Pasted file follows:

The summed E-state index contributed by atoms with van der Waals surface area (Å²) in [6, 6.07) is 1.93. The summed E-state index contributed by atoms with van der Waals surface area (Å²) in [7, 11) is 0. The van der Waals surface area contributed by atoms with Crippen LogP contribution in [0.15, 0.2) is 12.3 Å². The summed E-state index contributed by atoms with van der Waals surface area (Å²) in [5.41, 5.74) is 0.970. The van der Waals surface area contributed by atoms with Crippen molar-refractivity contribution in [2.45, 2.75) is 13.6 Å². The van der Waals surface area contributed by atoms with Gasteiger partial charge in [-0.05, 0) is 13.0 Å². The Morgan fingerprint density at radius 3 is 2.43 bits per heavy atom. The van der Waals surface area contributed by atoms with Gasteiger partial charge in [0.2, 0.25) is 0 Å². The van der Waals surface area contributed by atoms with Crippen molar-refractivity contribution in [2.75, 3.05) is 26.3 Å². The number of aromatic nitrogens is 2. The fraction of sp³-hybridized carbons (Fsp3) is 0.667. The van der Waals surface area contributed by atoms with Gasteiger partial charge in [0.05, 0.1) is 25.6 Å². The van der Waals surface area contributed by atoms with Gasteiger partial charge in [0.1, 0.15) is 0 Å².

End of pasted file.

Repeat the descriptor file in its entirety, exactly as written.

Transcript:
The summed E-state index contributed by atoms with van der Waals surface area (Å²) in [6, 6.07) is 1.93. The summed E-state index contributed by atoms with van der Waals surface area (Å²) in [7, 11) is 0. The van der Waals surface area contributed by atoms with Crippen LogP contribution in [0.15, 0.2) is 12.3 Å². The summed E-state index contributed by atoms with van der Waals surface area (Å²) in [5.41, 5.74) is 0.970. The van der Waals surface area contributed by atoms with Crippen molar-refractivity contribution in [2.45, 2.75) is 13.6 Å². The van der Waals surface area contributed by atoms with Gasteiger partial charge in [-0.05, 0) is 13.0 Å². The Morgan fingerprint density at radius 3 is 2.43 bits per heavy atom. The van der Waals surface area contributed by atoms with Gasteiger partial charge in [0.2, 0.25) is 0 Å². The van der Waals surface area contributed by atoms with Crippen molar-refractivity contribution in [2.75, 3.05) is 26.3 Å². The number of aromatic nitrogens is 2. The fraction of sp³-hybridized carbons (Fsp3) is 0.667. The van der Waals surface area contributed by atoms with Gasteiger partial charge in [0.05, 0.1) is 25.6 Å². The van der Waals surface area contributed by atoms with Gasteiger partial charge in [0.1, 0.15) is 0 Å².